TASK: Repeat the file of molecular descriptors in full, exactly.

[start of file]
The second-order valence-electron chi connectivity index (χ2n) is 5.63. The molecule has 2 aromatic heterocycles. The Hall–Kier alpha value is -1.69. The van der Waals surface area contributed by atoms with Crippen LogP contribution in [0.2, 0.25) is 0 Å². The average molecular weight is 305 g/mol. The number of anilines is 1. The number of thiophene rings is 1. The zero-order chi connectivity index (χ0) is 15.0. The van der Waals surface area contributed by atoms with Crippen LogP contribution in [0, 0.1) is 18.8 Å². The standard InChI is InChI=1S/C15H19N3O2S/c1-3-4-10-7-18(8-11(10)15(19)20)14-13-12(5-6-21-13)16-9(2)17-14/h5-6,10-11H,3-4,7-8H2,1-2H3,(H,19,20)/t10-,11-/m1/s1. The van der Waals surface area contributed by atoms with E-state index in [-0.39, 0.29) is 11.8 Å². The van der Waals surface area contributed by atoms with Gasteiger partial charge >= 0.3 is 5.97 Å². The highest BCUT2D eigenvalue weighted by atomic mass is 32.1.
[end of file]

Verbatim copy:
The second-order valence-electron chi connectivity index (χ2n) is 5.63. The molecule has 2 aromatic heterocycles. The Hall–Kier alpha value is -1.69. The van der Waals surface area contributed by atoms with Crippen LogP contribution in [0.2, 0.25) is 0 Å². The average molecular weight is 305 g/mol. The number of anilines is 1. The number of thiophene rings is 1. The zero-order chi connectivity index (χ0) is 15.0. The van der Waals surface area contributed by atoms with Crippen LogP contribution in [0, 0.1) is 18.8 Å². The standard InChI is InChI=1S/C15H19N3O2S/c1-3-4-10-7-18(8-11(10)15(19)20)14-13-12(5-6-21-13)16-9(2)17-14/h5-6,10-11H,3-4,7-8H2,1-2H3,(H,19,20)/t10-,11-/m1/s1. The van der Waals surface area contributed by atoms with E-state index in [-0.39, 0.29) is 11.8 Å². The van der Waals surface area contributed by atoms with Gasteiger partial charge >= 0.3 is 5.97 Å². The highest BCUT2D eigenvalue weighted by atomic mass is 32.1.